4 Ways To Boost Your Income In Retirement

Longer lives, fewer pensions and limited savings are a combination that has plenty of people worried when they look ahead to their retirement years.

With nearly 60 percent of Americans saying that running out of money is their No. 1 concern, many of them are scrambling to figure out how they can make their money last the duration of a retirement that could drag on for 20 to 30 years or more.

“Of course, one way is that you can take a part-time job after your retire, or you could just vow to spend less,” says John Hagensen, founder and managing director of Keystone Wealth Partners (www.Keystonewealthpartners.com) and author of Unleash Your Investments.

“But those aren’t options a lot of people find very attractive.”

In truth, there are no easy solutions, but Hagensen says there are steps you can take that can help boost your retirement bottom line.

A few of those include:


  • Treat your nest egg with generosity. As you save for retirement, contribute generously to your retirement accounts. If you max out your contributions to your accounts, instead of just contributing the minimum, you’ll have significantly more stashed away when you reach retirement. That translates into more income.
  • Retire later than planned. “Obviously, if you can’t stand your job, this is not ideal,” Hagensen says. “But putting off retirement for a few more years is not a bad option if you enjoy your work. That gives you additional time to save more and fewer years in retirement in which you’ll need to draw off your savings.”
  • Maximize your Social Security benefits. When and how you decide to start drawing Social Security can make a significant difference in your benefits. “Various factors can come into play when making Social Security decisions, such as how your income taxes might be affected,” Hagensen says. “It’s also worth noting that for every year you delay taking Social Security benefits, your yearly income increases by about 7 percent. If you delay past your full benefits age, which is 66 or 67 for most people, then your benefits actually grow by 8 percent a year, up until you reach age 70.”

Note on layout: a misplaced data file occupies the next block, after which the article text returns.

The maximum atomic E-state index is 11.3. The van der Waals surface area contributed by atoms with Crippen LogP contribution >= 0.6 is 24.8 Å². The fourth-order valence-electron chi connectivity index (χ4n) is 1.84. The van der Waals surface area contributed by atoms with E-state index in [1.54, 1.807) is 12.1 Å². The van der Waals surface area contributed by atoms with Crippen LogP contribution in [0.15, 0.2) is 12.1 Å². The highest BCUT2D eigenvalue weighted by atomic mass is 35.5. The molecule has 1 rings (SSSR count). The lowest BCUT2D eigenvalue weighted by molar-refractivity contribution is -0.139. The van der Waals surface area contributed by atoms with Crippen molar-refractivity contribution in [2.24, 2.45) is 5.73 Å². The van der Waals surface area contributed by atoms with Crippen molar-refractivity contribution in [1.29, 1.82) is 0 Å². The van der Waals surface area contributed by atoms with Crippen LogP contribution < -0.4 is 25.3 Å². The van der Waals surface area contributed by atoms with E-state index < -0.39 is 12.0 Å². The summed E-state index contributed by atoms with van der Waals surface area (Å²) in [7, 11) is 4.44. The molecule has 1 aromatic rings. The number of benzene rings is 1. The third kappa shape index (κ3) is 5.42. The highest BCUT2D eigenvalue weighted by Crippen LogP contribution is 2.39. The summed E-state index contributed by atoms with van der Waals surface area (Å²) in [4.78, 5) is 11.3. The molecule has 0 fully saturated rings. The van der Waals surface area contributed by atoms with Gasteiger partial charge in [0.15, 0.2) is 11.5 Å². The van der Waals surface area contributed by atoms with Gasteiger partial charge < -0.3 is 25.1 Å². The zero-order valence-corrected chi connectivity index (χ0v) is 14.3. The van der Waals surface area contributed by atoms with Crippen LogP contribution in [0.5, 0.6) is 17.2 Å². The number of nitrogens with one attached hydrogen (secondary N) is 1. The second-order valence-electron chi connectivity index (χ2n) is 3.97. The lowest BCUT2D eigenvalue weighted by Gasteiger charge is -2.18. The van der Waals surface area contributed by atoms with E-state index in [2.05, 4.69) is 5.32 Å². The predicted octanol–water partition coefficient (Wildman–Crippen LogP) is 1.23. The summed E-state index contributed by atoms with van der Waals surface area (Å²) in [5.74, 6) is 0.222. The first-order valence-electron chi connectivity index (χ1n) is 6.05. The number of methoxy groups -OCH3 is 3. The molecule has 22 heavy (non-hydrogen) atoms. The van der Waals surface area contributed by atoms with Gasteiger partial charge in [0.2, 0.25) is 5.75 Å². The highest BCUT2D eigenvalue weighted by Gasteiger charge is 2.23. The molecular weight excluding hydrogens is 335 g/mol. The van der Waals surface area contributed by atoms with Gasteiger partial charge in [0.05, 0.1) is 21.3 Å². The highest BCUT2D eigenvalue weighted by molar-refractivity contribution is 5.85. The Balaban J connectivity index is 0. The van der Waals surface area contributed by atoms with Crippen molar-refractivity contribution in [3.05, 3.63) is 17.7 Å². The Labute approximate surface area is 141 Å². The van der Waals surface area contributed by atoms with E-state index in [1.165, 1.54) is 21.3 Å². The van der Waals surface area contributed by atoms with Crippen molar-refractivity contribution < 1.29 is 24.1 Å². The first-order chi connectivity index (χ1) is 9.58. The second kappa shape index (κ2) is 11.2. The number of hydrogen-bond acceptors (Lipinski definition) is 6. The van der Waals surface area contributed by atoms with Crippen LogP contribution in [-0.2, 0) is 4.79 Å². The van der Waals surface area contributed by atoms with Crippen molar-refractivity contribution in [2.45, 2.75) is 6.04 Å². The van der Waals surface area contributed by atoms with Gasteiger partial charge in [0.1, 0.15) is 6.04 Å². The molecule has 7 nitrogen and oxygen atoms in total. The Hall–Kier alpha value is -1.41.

• Consider adding a fixed annuity in your retirement. “The key word here is ‘consider,’ “Hagensen says. Annuities are not right for everyone, and one of the reasons they often get a bad rap is that they are sold to people without any strategic plan or without any consideration about whether they are right for an individual’s situation. “Sometimes I see people who have 60 or 70 or 80 percent of their retirement portfolio in an annuity,” he says. “Annuities should be used as just a small percentage within your portfolio to create stability and a foundation.”

Hagensen cautions that all the financial planning in the world doesn’t mean a lot if people don’t stick to the plan.

“And unfortunately, the data show us that they rarely do,” he says. “Emotions kick in and they make decisions based on those emotions. But if you can be disciplined and follow through on what you know are the better decisions, then you have a great chance of increasing the amount of money you will have in retirement.”

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